In Demand Evolves With The Cable Business

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New York -- The cable industry is changing rapidly, so if follows that one of its key joint ventures, In Demand, has been shifting and tweaking its business and its infrastructure to help MSO affiliates stay on top of and ahead of service trends and new opportunities.

Changes in In Demand’s business was a big part of my keynote discussion with company president and CEO Bob Benya at last week’s Multichannel News/Broadcasting & Cable NYC Television Week.

One of the big changes underway at In Demand, the venture owned by Comcast, Time Warner Cable, Cox Communications and Bright House Networks, is a shift toward IP distribution in partnership with Clearleap.

While moving to a terrestrial IP infrastructure for video-on-demand (VOD) content will help In  Demand stay ahead of bandwidth demands (it will still use satellite delivery for pay-per-view movies and live events), the move will also set the stage for additional support of multiscreen video and the ability to rent or sell movies and other types of content to mobile devices. Competitively speaking, the coming debut of electronic sell-through capabilities will enable In Demand and its cable partners to match up with a competitive field that includes Amazon, VUDU, iTunes and relative newcomer M-GO.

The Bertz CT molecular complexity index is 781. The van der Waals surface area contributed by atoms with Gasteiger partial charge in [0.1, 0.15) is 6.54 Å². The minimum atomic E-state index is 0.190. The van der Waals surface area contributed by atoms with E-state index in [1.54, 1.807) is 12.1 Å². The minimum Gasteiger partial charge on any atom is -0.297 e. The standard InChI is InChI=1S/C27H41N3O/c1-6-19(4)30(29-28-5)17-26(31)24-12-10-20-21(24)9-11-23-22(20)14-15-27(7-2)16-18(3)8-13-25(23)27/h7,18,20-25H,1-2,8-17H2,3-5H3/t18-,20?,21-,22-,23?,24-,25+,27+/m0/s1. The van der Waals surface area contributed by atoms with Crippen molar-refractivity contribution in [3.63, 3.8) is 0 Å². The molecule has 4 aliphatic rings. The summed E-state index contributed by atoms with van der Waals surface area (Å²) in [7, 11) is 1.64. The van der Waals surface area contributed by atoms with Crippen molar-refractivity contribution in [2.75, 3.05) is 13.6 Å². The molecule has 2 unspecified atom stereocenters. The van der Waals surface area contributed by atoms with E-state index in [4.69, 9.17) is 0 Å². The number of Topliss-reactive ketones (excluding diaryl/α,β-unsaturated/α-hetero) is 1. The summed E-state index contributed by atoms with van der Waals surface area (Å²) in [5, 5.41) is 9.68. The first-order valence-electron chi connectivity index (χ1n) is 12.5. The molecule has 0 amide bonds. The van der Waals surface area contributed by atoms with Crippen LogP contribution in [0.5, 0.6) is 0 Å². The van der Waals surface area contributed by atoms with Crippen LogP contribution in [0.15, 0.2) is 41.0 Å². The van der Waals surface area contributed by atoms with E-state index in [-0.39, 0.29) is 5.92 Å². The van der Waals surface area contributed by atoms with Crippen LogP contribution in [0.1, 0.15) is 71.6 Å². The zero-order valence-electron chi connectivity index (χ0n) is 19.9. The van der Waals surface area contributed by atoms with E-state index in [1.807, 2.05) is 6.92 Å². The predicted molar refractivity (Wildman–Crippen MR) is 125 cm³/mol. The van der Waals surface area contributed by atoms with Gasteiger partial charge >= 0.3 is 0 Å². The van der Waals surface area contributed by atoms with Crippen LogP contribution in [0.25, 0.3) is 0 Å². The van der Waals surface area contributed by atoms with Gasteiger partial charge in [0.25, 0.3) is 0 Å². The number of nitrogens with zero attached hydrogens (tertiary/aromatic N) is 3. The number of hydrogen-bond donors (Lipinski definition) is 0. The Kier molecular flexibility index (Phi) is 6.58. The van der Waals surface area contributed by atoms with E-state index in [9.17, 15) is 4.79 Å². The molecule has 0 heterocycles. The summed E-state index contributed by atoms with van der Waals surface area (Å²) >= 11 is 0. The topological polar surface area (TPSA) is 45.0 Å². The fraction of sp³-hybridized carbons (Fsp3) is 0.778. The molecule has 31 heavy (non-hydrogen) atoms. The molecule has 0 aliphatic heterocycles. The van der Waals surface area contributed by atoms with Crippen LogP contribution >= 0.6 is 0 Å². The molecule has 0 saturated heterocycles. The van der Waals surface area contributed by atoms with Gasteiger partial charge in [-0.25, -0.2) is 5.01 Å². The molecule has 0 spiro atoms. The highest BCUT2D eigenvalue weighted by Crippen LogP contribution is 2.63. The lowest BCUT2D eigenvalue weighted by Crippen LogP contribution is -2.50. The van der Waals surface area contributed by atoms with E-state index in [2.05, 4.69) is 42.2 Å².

The bottom line is that In Demand is making moves to ensure that its MSO partners are positioned to support video services not just on the set-top box, but also on a variety of connected, mobile platforms as customer behavior continues to shift.

Longer term, In Demand is also starting to explore how its platform could be used by business customers that get services from cable.  While that strategy is still very much still in the early, needs assessment stage, one idea under consideration is how to help cable operators tap In Demand’s infrastructure to deliver corporate training videos and other types of content that’s tailored for the commercial market.

But regular set-top VOD continues to be a focus as more rights are freed up and the advertising side of “free” on-demand becomes increasingly important. As those libraries expand and give cable customers another way to binge on TV series, Benya suggested that the C3 measurement  standard applied to VOD (C3 measures live viewing, DVR playback and VOD usage within three days of a show’s broadcast debut) will eventually need to expand to C7.

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